Worship and Education

The monthly pattern of church services has remained the same as in the previous year and we said farewell to a number of our servers in May, presenting them with copies of the Book of Common Prayer.  The agape supper was held in the Hub at Horspath on Maundy Thursday and the parish congregation joined with the college for Good Friday addresses by Rt Rev’d Tom Butler. We enjoyed a harvest weekend with a fine Harvest Supper in the Village Hall followed on the Sunday by a Harvest Festival for which the church had been very well decorated. Donations went to CEF (Community Emergency Foodbank). The Advent Service was beautifully mounted by members of the college with readings from parishioners and there was a well-attended and much enjoyed Christingle Service and Crib service. Carol singing around the village took place before Christmas. It raised a donation for the Children’s Society, as did the Christingle Service. The collection taken at the Crib Service went to Christian Aid.

The Monday evening Bible Study continued to meet in the college.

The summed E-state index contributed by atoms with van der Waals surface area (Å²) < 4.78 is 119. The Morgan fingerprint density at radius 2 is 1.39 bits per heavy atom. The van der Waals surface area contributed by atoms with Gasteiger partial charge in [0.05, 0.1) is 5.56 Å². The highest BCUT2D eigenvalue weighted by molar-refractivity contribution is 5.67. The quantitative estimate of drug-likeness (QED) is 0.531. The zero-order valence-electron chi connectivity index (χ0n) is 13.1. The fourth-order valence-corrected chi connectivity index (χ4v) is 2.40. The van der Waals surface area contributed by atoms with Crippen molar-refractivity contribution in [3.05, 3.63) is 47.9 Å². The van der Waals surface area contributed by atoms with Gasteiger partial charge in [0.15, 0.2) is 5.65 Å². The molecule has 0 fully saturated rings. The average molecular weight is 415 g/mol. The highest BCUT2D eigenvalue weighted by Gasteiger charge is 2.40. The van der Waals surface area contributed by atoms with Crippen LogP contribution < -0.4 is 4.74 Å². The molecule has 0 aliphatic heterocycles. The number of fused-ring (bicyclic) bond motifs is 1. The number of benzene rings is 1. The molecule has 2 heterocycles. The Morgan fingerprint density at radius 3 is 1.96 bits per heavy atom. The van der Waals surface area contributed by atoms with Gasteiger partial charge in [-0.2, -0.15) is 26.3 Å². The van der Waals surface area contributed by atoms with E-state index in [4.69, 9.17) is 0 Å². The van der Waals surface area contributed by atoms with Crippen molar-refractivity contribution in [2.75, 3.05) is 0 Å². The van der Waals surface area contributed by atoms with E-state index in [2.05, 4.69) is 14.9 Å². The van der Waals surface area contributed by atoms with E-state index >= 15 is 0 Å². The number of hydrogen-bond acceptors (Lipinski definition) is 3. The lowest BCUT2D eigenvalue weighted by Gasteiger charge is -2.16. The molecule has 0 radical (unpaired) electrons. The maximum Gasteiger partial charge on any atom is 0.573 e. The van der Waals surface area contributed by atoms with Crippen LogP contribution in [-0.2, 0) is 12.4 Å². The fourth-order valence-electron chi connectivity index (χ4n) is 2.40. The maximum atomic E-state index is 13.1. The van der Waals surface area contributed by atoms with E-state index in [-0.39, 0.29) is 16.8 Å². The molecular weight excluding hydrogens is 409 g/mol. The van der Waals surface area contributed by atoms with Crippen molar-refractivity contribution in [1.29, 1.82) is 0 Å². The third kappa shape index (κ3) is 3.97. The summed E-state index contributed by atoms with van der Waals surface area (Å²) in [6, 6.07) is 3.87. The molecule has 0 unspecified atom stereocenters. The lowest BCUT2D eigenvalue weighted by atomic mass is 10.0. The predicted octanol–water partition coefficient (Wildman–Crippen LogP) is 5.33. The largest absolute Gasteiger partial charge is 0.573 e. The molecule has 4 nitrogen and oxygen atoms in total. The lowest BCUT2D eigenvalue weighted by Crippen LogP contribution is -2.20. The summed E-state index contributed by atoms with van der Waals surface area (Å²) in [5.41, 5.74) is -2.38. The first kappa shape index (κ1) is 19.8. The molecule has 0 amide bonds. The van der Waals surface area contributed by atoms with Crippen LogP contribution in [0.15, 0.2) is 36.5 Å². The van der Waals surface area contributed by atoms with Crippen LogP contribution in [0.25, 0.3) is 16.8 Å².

The church was packed in early July for the BRF and Oxford Diocese Festival of Prayer, in the organisation of which Emma takes a leading role.  In our desire to be a church which promotes prayer a new Julian contemplative prayer group was also started in collaboration with Leanne and Darren Bell and meets every second Thursday in the month at 2 pm in the Edward King Chapel.


We continue to accomplish our Mission Action Plan priority to reach out to college families and visitors the very successful tea party in the Parish Hall, held in September for newly arrived college families. Thanks to Waveney and Jean and all who helped organise it. The regular monthly coffee mornings in the Village Hall, particularly for elderly or isolated parishioners, continued most successfully. The Vicar’s Notes, regularly appearing in the Parish Magazine, continue as a much-appreciated outreach into the wider community of the parish.

An initiative this year which has sought to reach out to those under- represented in our current congregation is the founding of a Messy Church which meets every second Sunday in the Village Hall and brings together families from across Cuddesdon in fun, faith centred activities.